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Statistics in a Nutshell, 2nd Edition by Sarah Boslaugh

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Chapter 7. The Pearson Correlation Coefficient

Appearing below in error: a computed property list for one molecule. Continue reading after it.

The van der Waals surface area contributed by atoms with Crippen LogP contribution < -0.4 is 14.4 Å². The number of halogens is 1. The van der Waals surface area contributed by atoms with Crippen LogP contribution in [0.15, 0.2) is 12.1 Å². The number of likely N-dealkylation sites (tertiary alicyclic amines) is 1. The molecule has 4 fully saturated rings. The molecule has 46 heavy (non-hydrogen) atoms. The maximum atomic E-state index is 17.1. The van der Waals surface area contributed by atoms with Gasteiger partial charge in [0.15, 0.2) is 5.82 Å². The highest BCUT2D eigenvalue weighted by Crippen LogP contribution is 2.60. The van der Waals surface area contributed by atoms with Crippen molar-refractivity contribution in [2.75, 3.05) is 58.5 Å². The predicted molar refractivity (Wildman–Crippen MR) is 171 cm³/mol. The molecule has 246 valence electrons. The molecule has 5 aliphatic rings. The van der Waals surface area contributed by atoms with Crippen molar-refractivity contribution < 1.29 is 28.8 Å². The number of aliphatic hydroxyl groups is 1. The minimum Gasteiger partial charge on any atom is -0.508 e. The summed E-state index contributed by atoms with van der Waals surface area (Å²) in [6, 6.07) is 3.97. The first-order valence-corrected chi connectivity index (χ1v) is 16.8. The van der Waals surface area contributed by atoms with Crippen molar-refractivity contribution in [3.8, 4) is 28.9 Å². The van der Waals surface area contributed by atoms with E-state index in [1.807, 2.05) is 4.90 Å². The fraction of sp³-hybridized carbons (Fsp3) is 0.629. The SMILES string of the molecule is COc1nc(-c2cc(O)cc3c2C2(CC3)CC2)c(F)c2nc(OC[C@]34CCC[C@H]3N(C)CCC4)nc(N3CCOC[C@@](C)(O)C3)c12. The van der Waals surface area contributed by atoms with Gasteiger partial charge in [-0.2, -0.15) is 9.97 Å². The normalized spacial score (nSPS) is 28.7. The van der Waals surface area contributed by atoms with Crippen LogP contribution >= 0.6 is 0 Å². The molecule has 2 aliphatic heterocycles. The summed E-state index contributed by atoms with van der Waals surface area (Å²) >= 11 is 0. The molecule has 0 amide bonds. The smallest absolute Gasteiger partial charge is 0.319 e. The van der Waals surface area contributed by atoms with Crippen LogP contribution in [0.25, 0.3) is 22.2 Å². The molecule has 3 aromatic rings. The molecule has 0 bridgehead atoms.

The Pearson correlation coefficient is a measure of linear association between two interval- or ratio-level variables. Although there are other types of correlation (several are discussed in Chapter 5, including the Spearman rank-order correlation coefficient), the Pearson correlation coefficient is the most common, and often the label “Pearson” is dropped, and we simply speak of “correlation” or “the correlation coefficient.” Unless otherwise specified in this book, “correlation” means the Pearson correlation coefficient. Correlations are often computed during the exploratory stage of a research project to see what kinds of relationships the different continuous variables have with each other, and often scatterplots (discussed in Chapter 4) are created to examine these relationships graphically. However, sometimes correlations are statistics of interest in their own right, and they can be tested for significance and reported as inferential statistics as well. Understanding the Pearson correlation coefficient is fundamental to understanding linear regression, so it’s worth taking the time to learn this statistic and understand well what it tells you about the relationship between two variables. A key point about correlation is that it is a measure of an observed relationship but cannot by itself prove causation. Many variables in the real world have a strong correlation with each other, yet these relationships can be due to chance, ...

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